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I need to construct an interpolating function from a 2D array of data. The reason I need something that returns an actual function is, that I need to be able to evaluate the function as part of an expression that I need to numerically integrate.

For that reason, "interp2" doesn't cut it: it does not return a function.

I could use "TriScatteredInterp", but that's heavy-weight: my grid is equally spaced (and big); so I don't need the delauney triangularisation.

Are there any alternatives?

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Can you not wrap it in an anonymous function? –  Oli Charlesworth Jul 2 '12 at 21:20
    
Would something like polyfit2 work for you? mathworks.com/matlabcentral/fileexchange/220 –  Steve Jul 2 '12 at 22:09
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3 Answers 3

(Apologies for the 'late' answer, but I have some suggestions that might help others if the existing answer doesn't help them)

It's not clear from your question how accurate the resulting function needs to be (or how big, 'big' is), but one approach that you could adopt is to regress the data points that you have using a least-squares or Kalman filter-based method. You'd need to do this with a number of candidate function forms and then choose the one that is 'best', for example by using an measure such as MAE or MSE.

Of course this requires some idea of what the form underlying function could be, but your question isn't clear as to whether you have this kind of information.

Another approach that could work (and requires no knowledge of what the underlying function might be) is the use of the fuzzy transform (F-transform) to generate line segments that provide local approximations to the surface.

The method for this would be:

  1. Define a 2D universe that includes the x and y domains of your input data
  2. Create a 2D fuzzy partition of this universe - chosing partition sizes that give the accuracy you require
  3. Apply the discrete F-transform using your input data to generate fuzzy data points in a 3D fuzzy space
  4. Pass the inverse F-transform as a function handle (along with the fuzzy data points) to your integration function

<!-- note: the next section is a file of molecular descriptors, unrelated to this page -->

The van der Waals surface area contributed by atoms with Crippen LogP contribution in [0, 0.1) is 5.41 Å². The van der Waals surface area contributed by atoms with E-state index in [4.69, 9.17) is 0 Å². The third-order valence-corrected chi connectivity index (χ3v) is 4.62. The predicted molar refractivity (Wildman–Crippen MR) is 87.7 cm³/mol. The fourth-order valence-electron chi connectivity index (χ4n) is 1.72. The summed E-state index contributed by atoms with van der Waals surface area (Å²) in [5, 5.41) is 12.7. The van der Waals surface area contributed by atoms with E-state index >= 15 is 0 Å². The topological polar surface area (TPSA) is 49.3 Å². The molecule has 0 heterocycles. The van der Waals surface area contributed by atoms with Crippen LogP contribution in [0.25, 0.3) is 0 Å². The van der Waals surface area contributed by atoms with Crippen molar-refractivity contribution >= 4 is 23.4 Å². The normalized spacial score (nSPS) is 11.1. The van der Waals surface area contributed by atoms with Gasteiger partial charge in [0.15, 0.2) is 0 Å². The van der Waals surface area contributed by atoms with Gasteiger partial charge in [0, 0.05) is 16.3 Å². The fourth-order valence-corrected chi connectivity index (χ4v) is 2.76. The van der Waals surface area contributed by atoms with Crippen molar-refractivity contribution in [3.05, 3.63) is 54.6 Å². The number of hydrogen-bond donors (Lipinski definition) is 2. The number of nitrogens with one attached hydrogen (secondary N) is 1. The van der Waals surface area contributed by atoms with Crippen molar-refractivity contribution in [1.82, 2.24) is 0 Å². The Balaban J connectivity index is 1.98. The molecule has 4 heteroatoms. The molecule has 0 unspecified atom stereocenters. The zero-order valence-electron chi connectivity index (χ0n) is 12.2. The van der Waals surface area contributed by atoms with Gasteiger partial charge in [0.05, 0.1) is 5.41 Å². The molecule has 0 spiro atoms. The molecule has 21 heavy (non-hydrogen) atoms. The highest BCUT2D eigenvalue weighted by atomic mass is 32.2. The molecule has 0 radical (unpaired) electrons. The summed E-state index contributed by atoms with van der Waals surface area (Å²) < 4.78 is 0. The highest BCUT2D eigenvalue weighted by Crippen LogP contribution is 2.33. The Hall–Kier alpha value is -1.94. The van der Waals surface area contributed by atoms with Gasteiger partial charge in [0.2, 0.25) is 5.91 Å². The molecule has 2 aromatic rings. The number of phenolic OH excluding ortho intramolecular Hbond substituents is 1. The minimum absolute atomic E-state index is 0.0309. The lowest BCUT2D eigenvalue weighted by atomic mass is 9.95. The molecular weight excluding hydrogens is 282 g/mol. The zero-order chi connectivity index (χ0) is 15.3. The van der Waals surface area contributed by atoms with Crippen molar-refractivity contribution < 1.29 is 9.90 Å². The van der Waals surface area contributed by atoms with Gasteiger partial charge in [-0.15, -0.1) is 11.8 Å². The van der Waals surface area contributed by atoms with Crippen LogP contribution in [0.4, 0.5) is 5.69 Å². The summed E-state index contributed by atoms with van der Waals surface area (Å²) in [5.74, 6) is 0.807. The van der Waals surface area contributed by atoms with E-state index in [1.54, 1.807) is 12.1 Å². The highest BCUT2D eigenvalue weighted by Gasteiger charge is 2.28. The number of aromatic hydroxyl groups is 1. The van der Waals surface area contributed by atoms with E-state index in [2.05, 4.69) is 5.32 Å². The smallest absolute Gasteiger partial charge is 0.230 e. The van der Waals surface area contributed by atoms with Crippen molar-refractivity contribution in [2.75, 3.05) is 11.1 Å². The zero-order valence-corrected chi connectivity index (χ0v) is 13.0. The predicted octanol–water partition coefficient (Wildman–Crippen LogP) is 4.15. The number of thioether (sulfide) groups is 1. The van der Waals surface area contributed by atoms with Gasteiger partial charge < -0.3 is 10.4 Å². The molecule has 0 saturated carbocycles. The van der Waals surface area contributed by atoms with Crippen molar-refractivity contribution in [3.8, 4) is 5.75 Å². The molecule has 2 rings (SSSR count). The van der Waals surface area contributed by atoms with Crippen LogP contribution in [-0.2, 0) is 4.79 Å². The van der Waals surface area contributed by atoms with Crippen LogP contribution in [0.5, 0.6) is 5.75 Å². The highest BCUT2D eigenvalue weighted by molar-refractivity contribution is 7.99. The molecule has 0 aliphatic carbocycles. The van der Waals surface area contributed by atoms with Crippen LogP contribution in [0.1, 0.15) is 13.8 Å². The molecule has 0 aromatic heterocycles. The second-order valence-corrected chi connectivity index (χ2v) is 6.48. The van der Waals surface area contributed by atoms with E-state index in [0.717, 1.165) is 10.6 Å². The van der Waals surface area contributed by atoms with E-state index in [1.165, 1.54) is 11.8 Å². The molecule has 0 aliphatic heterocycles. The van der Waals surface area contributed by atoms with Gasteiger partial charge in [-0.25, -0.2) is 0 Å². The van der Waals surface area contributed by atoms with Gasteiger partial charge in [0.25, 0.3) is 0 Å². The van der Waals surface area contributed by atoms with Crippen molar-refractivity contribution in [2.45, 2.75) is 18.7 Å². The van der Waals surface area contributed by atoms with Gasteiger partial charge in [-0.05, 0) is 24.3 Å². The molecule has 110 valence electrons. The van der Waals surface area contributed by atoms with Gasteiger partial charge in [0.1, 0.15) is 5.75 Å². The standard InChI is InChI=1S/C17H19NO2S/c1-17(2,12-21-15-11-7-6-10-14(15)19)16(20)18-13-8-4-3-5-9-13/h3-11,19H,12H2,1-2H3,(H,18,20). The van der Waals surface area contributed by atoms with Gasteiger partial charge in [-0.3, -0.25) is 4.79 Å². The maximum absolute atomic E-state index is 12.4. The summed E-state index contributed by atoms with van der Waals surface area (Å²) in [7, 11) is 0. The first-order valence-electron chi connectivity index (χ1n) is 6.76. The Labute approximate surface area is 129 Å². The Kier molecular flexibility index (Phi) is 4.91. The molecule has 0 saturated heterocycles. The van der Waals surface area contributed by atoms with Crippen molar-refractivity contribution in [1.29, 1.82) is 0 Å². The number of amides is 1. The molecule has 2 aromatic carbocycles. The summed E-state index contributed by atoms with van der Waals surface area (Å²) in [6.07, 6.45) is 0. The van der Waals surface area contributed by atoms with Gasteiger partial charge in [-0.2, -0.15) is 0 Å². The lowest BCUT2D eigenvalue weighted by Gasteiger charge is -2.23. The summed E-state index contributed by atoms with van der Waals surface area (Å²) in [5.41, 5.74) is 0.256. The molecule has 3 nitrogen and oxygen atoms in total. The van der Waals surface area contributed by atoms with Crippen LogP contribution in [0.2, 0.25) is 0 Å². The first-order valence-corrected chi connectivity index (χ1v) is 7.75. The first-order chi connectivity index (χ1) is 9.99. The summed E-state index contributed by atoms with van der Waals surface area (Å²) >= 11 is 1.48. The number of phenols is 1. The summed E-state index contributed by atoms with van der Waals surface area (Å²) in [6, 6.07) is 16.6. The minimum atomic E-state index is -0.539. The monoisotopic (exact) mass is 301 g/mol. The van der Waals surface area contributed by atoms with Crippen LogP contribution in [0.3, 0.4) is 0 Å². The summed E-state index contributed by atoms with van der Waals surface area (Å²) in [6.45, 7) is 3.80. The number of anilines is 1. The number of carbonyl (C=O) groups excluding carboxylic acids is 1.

If you're not familiar with the F-transform then I posted a blog a while ago about how the F-transform can be used as a universal approximator in a 1D case: http://iainism-blogism.blogspot.co.uk/2012/01/fuzzy-wuzzy-was.html

To see the mathematics behind the method and extend it to a multidimensional case then the University of Ostravia has published a PhD thesis that explains its application to various engineering problems and also provides an example of how it is constructed for the case of a 2D universe: http://irafm.osu.cz/f/PhD_theses/Stepnicka.pdf

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If you want a function handle, why not define f=@(xi,yi)interp2(X,Y,Z,xi,yi) ? It might be a little slow, but I think it should work.

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If I understand you correctly, you want to perform a surface/line integral of 2-D data. There are ways to do it but maybe not the way you want it. I had the exact same problem and it's annoying! The only way I solved it was using the Surface Fitting Tool (sftool) to create a surface then integrating it.

After you create your fit using the tool (it has a GUI as well), it will generate an sftool object which you can then integrate in (2-D) using quad2d

I also tried your method of using interp2 and got the results (which were similar to the sfobject) but I had no idea how to do a numerical integration (line/surface) with the data. Creating thesfobject and then integrating it was much faster.

It was the first time I do something like this so I confirmed it using a numerically evaluated line integral. According to Stoke's theorem, the surface integral and the line integral should be the same and it did turn out to be the same.

I asked this question in the mathematics stackexchange, wanted to do a line integral of 2-d data, ended up doing a surface integral and then confirming the answer using a line integral!

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While I appreciate your suggestion, I feel that you mis-understand my problem. –  reddish Jul 3 '12 at 10:24
    
In Mathematica, what I want to do is readily accomplished using the "Interpolation" function (reference.wolfram.com/mathematica/ref/Interpolation.html). I am currently working for a customer that insists on Matlab, so I was wondering if that is possible. –  reddish Jul 3 '12 at 10:33
    
Essentially, I need to turn a 2D table into an object "f" for which class(f) returns 'function_handle'. Evaluating f(x,y) should perform the interpolation at (x,y) with a reasonable degree of efficiency. –  reddish Jul 3 '12 at 10:35
    
Maybe I misunderstood your question! As far as I know, you can't do this in MATLAB, at least not with the functions/toolboxes included in the program. However, I would like to know what type of integral you want to evaluate? I think you should edit the question and include the integral etc.. –  pythonista Jul 3 '12 at 18:05
    
this question is not about the integral. –  reddish Jul 7 '12 at 17:13
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